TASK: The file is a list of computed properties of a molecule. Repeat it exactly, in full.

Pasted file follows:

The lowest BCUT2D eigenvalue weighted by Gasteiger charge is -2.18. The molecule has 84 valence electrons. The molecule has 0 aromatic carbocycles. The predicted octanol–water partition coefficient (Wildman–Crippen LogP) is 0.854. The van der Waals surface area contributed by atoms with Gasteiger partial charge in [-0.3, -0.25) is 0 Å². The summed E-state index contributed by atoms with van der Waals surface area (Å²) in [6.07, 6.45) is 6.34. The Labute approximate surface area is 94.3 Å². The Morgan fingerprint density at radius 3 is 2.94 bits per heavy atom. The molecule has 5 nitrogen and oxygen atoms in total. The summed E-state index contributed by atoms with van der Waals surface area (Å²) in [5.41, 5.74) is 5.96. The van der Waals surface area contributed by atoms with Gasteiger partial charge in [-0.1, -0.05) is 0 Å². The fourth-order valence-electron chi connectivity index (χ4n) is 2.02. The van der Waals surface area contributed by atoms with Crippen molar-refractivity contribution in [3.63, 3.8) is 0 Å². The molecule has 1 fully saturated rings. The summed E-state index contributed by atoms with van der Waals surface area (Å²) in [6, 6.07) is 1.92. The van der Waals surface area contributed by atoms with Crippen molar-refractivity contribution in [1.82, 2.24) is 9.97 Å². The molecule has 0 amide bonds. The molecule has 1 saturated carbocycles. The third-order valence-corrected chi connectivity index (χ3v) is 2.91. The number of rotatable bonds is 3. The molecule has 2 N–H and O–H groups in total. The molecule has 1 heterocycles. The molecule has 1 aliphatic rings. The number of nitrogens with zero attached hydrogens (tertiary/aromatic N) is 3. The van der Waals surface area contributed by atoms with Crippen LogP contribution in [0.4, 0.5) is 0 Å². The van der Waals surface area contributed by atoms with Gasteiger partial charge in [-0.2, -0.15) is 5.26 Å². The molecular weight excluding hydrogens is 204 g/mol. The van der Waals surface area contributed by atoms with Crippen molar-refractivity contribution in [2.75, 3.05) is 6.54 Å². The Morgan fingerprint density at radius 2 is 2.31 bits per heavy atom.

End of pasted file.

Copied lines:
The lowest BCUT2D eigenvalue weighted by Gasteiger charge is -2.18. The molecule has 84 valence electrons. The molecule has 0 aromatic carbocycles. The predicted octanol–water partition coefficient (Wildman–Crippen LogP) is 0.854. The van der Waals surface area contributed by atoms with Gasteiger partial charge in [-0.3, -0.25) is 0 Å². The summed E-state index contributed by atoms with van der Waals surface area (Å²) in [6.07, 6.45) is 6.34. The Labute approximate surface area is 94.3 Å². The Morgan fingerprint density at radius 3 is 2.94 bits per heavy atom. The molecule has 5 nitrogen and oxygen atoms in total. The summed E-state index contributed by atoms with van der Waals surface area (Å²) in [5.41, 5.74) is 5.96. The van der Waals surface area contributed by atoms with Gasteiger partial charge in [-0.1, -0.05) is 0 Å². The fourth-order valence-electron chi connectivity index (χ4n) is 2.02. The van der Waals surface area contributed by atoms with Crippen molar-refractivity contribution in [3.63, 3.8) is 0 Å². The molecule has 1 fully saturated rings. The summed E-state index contributed by atoms with van der Waals surface area (Å²) in [6, 6.07) is 1.92. The van der Waals surface area contributed by atoms with Crippen molar-refractivity contribution in [1.82, 2.24) is 9.97 Å². The molecule has 0 amide bonds. The molecule has 1 saturated carbocycles. The third-order valence-corrected chi connectivity index (χ3v) is 2.91. The number of rotatable bonds is 3. The molecule has 2 N–H and O–H groups in total. The molecule has 1 heterocycles. The molecule has 1 aliphatic rings. The number of nitrogens with zero attached hydrogens (tertiary/aromatic N) is 3. The van der Waals surface area contributed by atoms with Crippen LogP contribution in [0.4, 0.5) is 0 Å². The van der Waals surface area contributed by atoms with Gasteiger partial charge in [-0.2, -0.15) is 5.26 Å². The molecular weight excluding hydrogens is 204 g/mol. The van der Waals surface area contributed by atoms with Crippen molar-refractivity contribution in [2.75, 3.05) is 6.54 Å². The Morgan fingerprint density at radius 2 is 2.31 bits per heavy atom.